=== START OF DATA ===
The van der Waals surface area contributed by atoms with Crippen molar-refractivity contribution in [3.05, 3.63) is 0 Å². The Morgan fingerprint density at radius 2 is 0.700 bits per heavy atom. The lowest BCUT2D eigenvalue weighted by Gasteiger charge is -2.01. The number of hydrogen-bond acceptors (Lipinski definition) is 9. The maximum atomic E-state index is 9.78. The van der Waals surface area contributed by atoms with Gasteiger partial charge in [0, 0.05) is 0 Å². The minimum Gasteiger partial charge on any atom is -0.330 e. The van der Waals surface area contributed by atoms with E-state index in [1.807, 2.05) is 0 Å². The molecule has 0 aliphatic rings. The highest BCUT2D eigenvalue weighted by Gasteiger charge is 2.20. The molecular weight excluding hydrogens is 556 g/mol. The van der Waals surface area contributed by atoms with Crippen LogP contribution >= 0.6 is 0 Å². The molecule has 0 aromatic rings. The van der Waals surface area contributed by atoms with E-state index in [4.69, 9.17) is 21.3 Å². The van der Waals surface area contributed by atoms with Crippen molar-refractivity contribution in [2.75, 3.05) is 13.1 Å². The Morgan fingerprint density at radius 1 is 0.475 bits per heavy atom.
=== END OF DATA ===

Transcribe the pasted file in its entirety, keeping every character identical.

The van der Waals surface area contributed by atoms with Crippen molar-refractivity contribution in [3.05, 3.63) is 0 Å². The Morgan fingerprint density at radius 2 is 0.700 bits per heavy atom. The lowest BCUT2D eigenvalue weighted by Gasteiger charge is -2.01. The number of hydrogen-bond acceptors (Lipinski definition) is 9. The maximum atomic E-state index is 9.78. The van der Waals surface area contributed by atoms with Gasteiger partial charge in [0, 0.05) is 0 Å². The minimum Gasteiger partial charge on any atom is -0.330 e. The van der Waals surface area contributed by atoms with E-state index in [1.807, 2.05) is 0 Å². The molecule has 0 aliphatic rings. The highest BCUT2D eigenvalue weighted by Gasteiger charge is 2.20. The molecular weight excluding hydrogens is 556 g/mol. The van der Waals surface area contributed by atoms with Crippen LogP contribution >= 0.6 is 0 Å². The molecule has 0 aromatic rings. The van der Waals surface area contributed by atoms with E-state index in [4.69, 9.17) is 21.3 Å². The van der Waals surface area contributed by atoms with Crippen molar-refractivity contribution in [2.75, 3.05) is 13.1 Å². The Morgan fingerprint density at radius 1 is 0.475 bits per heavy atom.